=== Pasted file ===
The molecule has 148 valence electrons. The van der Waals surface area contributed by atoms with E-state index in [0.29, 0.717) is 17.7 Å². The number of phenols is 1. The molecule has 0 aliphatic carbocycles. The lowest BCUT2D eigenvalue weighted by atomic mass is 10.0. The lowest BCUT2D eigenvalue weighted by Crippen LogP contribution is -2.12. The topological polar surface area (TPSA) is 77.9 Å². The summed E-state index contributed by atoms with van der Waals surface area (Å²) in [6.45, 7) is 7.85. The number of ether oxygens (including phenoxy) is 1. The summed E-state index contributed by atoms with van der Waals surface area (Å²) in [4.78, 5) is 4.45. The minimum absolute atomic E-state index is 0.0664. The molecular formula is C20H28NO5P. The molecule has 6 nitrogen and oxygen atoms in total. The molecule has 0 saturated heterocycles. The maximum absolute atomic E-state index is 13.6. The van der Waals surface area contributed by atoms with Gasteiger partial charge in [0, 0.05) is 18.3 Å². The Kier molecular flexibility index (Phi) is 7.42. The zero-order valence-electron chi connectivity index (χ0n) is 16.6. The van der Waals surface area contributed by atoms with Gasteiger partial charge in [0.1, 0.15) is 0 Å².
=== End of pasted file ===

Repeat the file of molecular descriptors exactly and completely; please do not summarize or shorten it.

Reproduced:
The molecule has 148 valence electrons. The van der Waals surface area contributed by atoms with E-state index in [0.29, 0.717) is 17.7 Å². The number of phenols is 1. The molecule has 0 aliphatic carbocycles. The lowest BCUT2D eigenvalue weighted by atomic mass is 10.0. The lowest BCUT2D eigenvalue weighted by Crippen LogP contribution is -2.12. The topological polar surface area (TPSA) is 77.9 Å². The summed E-state index contributed by atoms with van der Waals surface area (Å²) in [6.45, 7) is 7.85. The number of ether oxygens (including phenoxy) is 1. The summed E-state index contributed by atoms with van der Waals surface area (Å²) in [4.78, 5) is 4.45. The minimum absolute atomic E-state index is 0.0664. The molecular formula is C20H28NO5P. The molecule has 6 nitrogen and oxygen atoms in total. The molecule has 0 saturated heterocycles. The maximum absolute atomic E-state index is 13.6. The van der Waals surface area contributed by atoms with Gasteiger partial charge in [0, 0.05) is 18.3 Å². The Kier molecular flexibility index (Phi) is 7.42. The zero-order valence-electron chi connectivity index (χ0n) is 16.6. The van der Waals surface area contributed by atoms with Gasteiger partial charge in [0.1, 0.15) is 0 Å².